So the Department of Heritage (www.pch.gc.ca) will be changing their website, and they’ve telegraphed ahead with the following notice to site visitors:
Before the end of March 2010, you will notice several improvements to the Canadian Heritage Web site, and many more changes will be coming in the next few months.
The Web site is being redesigned to make it easier for you to find the information you are looking for. The main changes will include:
- a new Funding section, which will provide direct access to the funding programs that are right for you;
- new Topic categories, which will be grouped and labelled in a more intuitive way to lead you quickly to the information you are seeking; and
- new and reorganized information under “The Department” section, which will give you a better understanding of Canadian Heritage’s responsibilities and services.
I think this is great approach, both in terms of flagging in advance that the site will be changing and also in terms of what is being changed on the site.
Telling your visitors that things will be changing not only helps to reduce the impacts of the inevitable disruption, but also generates positive interest in the change. Hooray for being proactive — Far better than waiting until the change has already been implemented and reacting to confused users. It’s sure some people will still end up disrupted, but not everyone will, and many (like me) will be looking forward to the update.
More important is the direction that they appear to be taking with the changes they are making. Right now, http://www.pch.gc.ca employs a combination of topic-based and organizationally based navigation. If I’m reading the 2nd bullet above correctly, it sounds like the site will be improving its topic-based navigation, to perhaps allow for faceted classification. And while they won’t be doing away with an organizationally based portion of their site (long live government websites and their “The Department” sections!), here’s to hoping it’s going to be presented in a way that makes sense to outsiders.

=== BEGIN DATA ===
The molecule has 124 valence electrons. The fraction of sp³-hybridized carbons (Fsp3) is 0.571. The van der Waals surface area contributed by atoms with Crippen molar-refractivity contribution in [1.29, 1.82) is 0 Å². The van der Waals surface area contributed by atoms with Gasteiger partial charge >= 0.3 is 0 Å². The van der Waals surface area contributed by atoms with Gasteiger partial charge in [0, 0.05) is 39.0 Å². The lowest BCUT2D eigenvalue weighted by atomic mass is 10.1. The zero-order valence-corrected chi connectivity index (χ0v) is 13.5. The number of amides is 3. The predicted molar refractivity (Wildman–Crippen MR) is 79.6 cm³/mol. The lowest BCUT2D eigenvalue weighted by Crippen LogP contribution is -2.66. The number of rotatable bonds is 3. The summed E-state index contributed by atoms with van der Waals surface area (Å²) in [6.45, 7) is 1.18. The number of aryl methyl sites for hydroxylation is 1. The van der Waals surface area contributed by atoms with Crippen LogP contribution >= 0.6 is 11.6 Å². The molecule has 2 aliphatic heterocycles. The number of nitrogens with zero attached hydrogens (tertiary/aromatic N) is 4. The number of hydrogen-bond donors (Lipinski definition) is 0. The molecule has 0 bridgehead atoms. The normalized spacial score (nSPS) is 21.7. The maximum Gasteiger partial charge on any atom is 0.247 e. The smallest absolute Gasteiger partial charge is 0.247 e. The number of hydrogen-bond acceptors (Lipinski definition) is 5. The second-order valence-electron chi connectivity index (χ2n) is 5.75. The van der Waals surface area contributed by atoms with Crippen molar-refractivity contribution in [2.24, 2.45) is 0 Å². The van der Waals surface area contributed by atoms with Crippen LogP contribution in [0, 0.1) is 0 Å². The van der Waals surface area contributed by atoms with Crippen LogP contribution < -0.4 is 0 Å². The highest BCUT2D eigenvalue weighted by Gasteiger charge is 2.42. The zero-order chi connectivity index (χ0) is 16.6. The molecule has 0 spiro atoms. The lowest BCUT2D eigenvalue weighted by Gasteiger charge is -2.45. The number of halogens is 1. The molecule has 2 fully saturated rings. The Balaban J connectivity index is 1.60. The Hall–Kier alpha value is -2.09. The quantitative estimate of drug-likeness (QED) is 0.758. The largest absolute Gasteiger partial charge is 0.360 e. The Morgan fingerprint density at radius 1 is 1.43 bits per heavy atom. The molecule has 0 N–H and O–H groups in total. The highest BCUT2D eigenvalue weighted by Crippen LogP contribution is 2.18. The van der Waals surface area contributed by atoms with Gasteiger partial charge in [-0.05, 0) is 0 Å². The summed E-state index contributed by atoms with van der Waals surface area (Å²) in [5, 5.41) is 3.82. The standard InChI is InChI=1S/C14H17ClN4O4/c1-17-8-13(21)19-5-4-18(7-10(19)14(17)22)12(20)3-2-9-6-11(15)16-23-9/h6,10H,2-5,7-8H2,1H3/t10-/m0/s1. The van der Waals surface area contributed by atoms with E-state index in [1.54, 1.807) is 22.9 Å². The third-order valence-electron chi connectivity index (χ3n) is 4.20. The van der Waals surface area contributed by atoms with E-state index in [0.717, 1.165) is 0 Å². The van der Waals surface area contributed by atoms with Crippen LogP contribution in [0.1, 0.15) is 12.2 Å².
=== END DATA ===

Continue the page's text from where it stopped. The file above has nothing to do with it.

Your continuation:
I’ve long been of the opinion that grouping content based on topics or subjects is the way to go. And if multiple labels are attached, so much the better. The idea of making particular pages or groups of pages findable via more than one keyword or path is powerful — we can’t force our users to understand our taxonomies (think about trying to understand org charts from an institution other than your own!), and sometimes things just fall in more than one mental bucket at the same time.
And finally, the inclusion of a “funding” topic by Heritage Canada is brilliant — to me, it’s one of the most obvious things that citizens are looking for when interacting with the federal government. (And yes, adding something along these lines is on the to-do list at my org too.)